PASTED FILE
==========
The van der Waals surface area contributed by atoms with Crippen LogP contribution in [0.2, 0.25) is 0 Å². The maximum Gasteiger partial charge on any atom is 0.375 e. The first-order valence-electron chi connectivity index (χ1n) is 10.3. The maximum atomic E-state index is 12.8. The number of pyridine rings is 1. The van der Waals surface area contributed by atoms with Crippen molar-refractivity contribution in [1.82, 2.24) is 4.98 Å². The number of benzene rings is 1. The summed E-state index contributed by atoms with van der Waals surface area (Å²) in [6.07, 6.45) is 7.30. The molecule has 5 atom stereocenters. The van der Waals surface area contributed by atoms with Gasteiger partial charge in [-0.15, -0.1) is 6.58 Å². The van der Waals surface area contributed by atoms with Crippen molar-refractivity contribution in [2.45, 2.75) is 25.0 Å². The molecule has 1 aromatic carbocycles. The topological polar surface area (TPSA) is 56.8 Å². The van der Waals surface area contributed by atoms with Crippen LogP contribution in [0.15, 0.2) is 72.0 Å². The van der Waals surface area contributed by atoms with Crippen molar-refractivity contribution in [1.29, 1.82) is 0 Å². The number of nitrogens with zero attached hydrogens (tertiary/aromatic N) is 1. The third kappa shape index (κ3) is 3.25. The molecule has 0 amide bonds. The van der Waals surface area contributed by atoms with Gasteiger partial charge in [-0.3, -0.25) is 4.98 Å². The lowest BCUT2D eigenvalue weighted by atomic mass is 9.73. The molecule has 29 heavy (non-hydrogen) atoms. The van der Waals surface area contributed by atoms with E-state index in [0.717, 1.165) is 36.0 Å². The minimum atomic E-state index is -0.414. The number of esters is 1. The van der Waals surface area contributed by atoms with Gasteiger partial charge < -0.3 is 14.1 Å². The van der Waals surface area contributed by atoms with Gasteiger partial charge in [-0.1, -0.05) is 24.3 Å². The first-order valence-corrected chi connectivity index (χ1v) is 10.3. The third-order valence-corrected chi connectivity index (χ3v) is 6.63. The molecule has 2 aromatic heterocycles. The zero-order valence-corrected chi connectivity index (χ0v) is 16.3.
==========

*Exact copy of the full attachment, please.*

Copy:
The van der Waals surface area contributed by atoms with Crippen LogP contribution in [0.2, 0.25) is 0 Å². The maximum Gasteiger partial charge on any atom is 0.375 e. The first-order valence-electron chi connectivity index (χ1n) is 10.3. The maximum atomic E-state index is 12.8. The number of pyridine rings is 1. The van der Waals surface area contributed by atoms with Crippen molar-refractivity contribution in [1.82, 2.24) is 4.98 Å². The number of benzene rings is 1. The summed E-state index contributed by atoms with van der Waals surface area (Å²) in [6.07, 6.45) is 7.30. The molecule has 5 atom stereocenters. The van der Waals surface area contributed by atoms with Gasteiger partial charge in [-0.15, -0.1) is 6.58 Å². The van der Waals surface area contributed by atoms with Crippen molar-refractivity contribution in [2.45, 2.75) is 25.0 Å². The molecule has 1 aromatic carbocycles. The topological polar surface area (TPSA) is 56.8 Å². The van der Waals surface area contributed by atoms with Crippen LogP contribution in [0.15, 0.2) is 72.0 Å². The van der Waals surface area contributed by atoms with Crippen molar-refractivity contribution in [1.29, 1.82) is 0 Å². The number of nitrogens with zero attached hydrogens (tertiary/aromatic N) is 1. The third kappa shape index (κ3) is 3.25. The molecule has 0 amide bonds. The van der Waals surface area contributed by atoms with Gasteiger partial charge in [-0.3, -0.25) is 4.98 Å². The lowest BCUT2D eigenvalue weighted by atomic mass is 9.73. The molecule has 29 heavy (non-hydrogen) atoms. The van der Waals surface area contributed by atoms with E-state index in [0.717, 1.165) is 36.0 Å². The minimum atomic E-state index is -0.414. The number of esters is 1. The van der Waals surface area contributed by atoms with Gasteiger partial charge < -0.3 is 14.1 Å². The van der Waals surface area contributed by atoms with Gasteiger partial charge in [-0.1, -0.05) is 24.3 Å². The first-order valence-corrected chi connectivity index (χ1v) is 10.3. The third-order valence-corrected chi connectivity index (χ3v) is 6.63. The molecule has 2 aromatic heterocycles. The zero-order valence-corrected chi connectivity index (χ0v) is 16.3.